With the help of the Mental Health Foundation we have compiled a list of helpful online sources of support.
How do I get support for my mental health? A summary of the different ways you can access help and support for your mental health.
If you are concerned that you are developing a mental health problem you should talk to your school nurse, counsellor, teachers, or seek the advice and support of your GP as a matter of priority. If you are in distress and need immediate help, you should call 111.
Whatever you’re facing, Samaritans are here to listen.
Call free, day or night, on 116 123
Or email firstname.lastname@example.org
Shout 85258 is a free, confidential, 24/7 text message support service for anyone who is feeling overwhelmed or is struggling to cope. The service is staffed by trained volunteers who will work with you to take your next steps towards feeling better. It can help with issues such as stress, suicidal thoughts, anxiety, worry and relationship problems and able to talk at any time of day or night.
Text SHOUT to 85258.
Step Up is a co-produced, peer-led programme, delivered by Rethink Mental Illness, which provides a series of projects, created and delivered by young people aged 15-25 to support their peers with managing their mental health and reducing stigma. Rethink Mental Illness more widely delivers a range of advice and information on living with mental illness.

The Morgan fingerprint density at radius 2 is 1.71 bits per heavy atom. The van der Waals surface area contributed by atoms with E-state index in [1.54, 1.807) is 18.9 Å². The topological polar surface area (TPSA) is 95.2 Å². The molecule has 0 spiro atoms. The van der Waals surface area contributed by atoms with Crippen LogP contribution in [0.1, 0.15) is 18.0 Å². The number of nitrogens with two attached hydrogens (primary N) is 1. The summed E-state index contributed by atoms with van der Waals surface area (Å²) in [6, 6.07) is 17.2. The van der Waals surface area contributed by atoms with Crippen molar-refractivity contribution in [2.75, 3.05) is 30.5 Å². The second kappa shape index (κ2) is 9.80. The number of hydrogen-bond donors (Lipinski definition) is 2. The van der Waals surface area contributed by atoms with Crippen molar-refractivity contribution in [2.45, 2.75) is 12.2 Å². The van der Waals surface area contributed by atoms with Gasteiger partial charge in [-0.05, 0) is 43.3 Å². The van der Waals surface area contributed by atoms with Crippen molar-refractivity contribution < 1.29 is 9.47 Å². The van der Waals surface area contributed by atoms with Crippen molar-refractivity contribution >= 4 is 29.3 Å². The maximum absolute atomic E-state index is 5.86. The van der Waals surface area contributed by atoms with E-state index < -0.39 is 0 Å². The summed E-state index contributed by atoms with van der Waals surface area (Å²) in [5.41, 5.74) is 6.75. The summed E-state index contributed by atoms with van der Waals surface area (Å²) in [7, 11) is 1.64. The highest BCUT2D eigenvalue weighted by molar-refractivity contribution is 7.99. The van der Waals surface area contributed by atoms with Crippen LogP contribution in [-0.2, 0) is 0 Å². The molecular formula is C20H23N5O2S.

This campaign of a series of animated stories and companion website—co-produced with and for young people—aims to increase mental health literacy.
What’s Up With Everyone campaign offers advice from charitable and clinical partners, Mental Health Foundation, Happy Space and Dr Dominique Thompson, is funded by the Arts and Humanities Research Council (AHRC).
You may find it helpful to talk to your partner, a relative or a friend about your problems. They may be concerned about you and welcome the opportunity to hear what you have to say. If this is not possible, you may prefer to talk to someone else you can trust, like a faith leader or a tutor.
You can find out more about friendships and how to tell your friends on our friendships page.
Talk to your school nurse, counsellor, teacher or GP
Your school nurse, counsellor, teacher or GP may be the first person you talk to about your mental health problems. The Mental Health Foundation have produced a practical guide with details on what to expect from your appointment and what your GP can do for you: information about talking to your GP about your mental health
A range of Community mental health services are available for young people.
For advice about benefits, debt problems, legal issues and local services, the Citizens Advice Bureau website has a directory listing its local offices.